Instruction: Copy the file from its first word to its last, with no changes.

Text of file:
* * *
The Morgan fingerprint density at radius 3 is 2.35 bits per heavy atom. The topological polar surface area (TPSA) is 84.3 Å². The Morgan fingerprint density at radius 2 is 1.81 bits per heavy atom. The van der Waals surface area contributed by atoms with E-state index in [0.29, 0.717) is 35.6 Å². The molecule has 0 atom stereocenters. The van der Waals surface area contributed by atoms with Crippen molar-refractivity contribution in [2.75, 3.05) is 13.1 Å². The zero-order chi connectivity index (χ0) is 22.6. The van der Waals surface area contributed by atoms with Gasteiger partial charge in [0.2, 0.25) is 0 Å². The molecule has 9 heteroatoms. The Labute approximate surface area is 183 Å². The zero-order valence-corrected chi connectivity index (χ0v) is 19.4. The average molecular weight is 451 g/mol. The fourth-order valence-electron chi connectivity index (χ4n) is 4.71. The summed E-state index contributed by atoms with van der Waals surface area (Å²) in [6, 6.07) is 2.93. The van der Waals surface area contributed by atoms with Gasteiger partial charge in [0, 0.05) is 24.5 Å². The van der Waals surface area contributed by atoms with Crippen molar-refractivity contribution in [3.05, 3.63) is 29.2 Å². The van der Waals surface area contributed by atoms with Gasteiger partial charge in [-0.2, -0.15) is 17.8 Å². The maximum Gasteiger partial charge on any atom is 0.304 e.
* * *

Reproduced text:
The Morgan fingerprint density at radius 3 is 2.35 bits per heavy atom. The topological polar surface area (TPSA) is 84.3 Å². The Morgan fingerprint density at radius 2 is 1.81 bits per heavy atom. The van der Waals surface area contributed by atoms with E-state index in [0.29, 0.717) is 35.6 Å². The molecule has 0 atom stereocenters. The van der Waals surface area contributed by atoms with Crippen molar-refractivity contribution in [2.75, 3.05) is 13.1 Å². The zero-order chi connectivity index (χ0) is 22.6. The van der Waals surface area contributed by atoms with Gasteiger partial charge in [0.2, 0.25) is 0 Å². The molecule has 9 heteroatoms. The Labute approximate surface area is 183 Å². The zero-order valence-corrected chi connectivity index (χ0v) is 19.4. The average molecular weight is 451 g/mol. The fourth-order valence-electron chi connectivity index (χ4n) is 4.71. The summed E-state index contributed by atoms with van der Waals surface area (Å²) in [6, 6.07) is 2.93. The van der Waals surface area contributed by atoms with Gasteiger partial charge in [0, 0.05) is 24.5 Å². The van der Waals surface area contributed by atoms with Crippen molar-refractivity contribution in [3.05, 3.63) is 29.2 Å². The van der Waals surface area contributed by atoms with Gasteiger partial charge in [-0.2, -0.15) is 17.8 Å². The maximum Gasteiger partial charge on any atom is 0.304 e.